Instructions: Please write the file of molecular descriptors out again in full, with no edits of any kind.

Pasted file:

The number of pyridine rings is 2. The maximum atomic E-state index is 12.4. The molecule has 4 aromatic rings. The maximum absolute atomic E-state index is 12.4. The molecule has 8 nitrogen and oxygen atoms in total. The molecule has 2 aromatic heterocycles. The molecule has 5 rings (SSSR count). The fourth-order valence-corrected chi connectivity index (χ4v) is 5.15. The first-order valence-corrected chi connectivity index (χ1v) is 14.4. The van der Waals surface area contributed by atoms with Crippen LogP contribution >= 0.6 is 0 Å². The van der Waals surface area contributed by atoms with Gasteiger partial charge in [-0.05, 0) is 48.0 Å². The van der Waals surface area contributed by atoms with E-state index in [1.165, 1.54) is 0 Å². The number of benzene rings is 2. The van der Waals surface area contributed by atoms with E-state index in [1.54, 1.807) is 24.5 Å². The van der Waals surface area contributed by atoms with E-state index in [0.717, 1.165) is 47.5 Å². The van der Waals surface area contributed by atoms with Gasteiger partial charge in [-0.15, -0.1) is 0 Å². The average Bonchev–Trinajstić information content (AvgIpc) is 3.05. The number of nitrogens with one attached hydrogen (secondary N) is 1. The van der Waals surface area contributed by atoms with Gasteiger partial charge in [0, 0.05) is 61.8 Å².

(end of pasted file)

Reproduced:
The number of pyridine rings is 2. The maximum atomic E-state index is 12.4. The molecule has 4 aromatic rings. The maximum absolute atomic E-state index is 12.4. The molecule has 8 nitrogen and oxygen atoms in total. The molecule has 2 aromatic heterocycles. The molecule has 5 rings (SSSR count). The fourth-order valence-corrected chi connectivity index (χ4v) is 5.15. The first-order valence-corrected chi connectivity index (χ1v) is 14.4. The van der Waals surface area contributed by atoms with Crippen LogP contribution >= 0.6 is 0 Å². The van der Waals surface area contributed by atoms with Gasteiger partial charge in [-0.05, 0) is 48.0 Å². The van der Waals surface area contributed by atoms with E-state index in [1.165, 1.54) is 0 Å². The number of benzene rings is 2. The van der Waals surface area contributed by atoms with E-state index in [1.54, 1.807) is 24.5 Å². The van der Waals surface area contributed by atoms with E-state index in [0.717, 1.165) is 47.5 Å². The van der Waals surface area contributed by atoms with Gasteiger partial charge in [-0.15, -0.1) is 0 Å². The average Bonchev–Trinajstić information content (AvgIpc) is 3.05. The number of nitrogens with one attached hydrogen (secondary N) is 1. The van der Waals surface area contributed by atoms with Gasteiger partial charge in [0, 0.05) is 61.8 Å².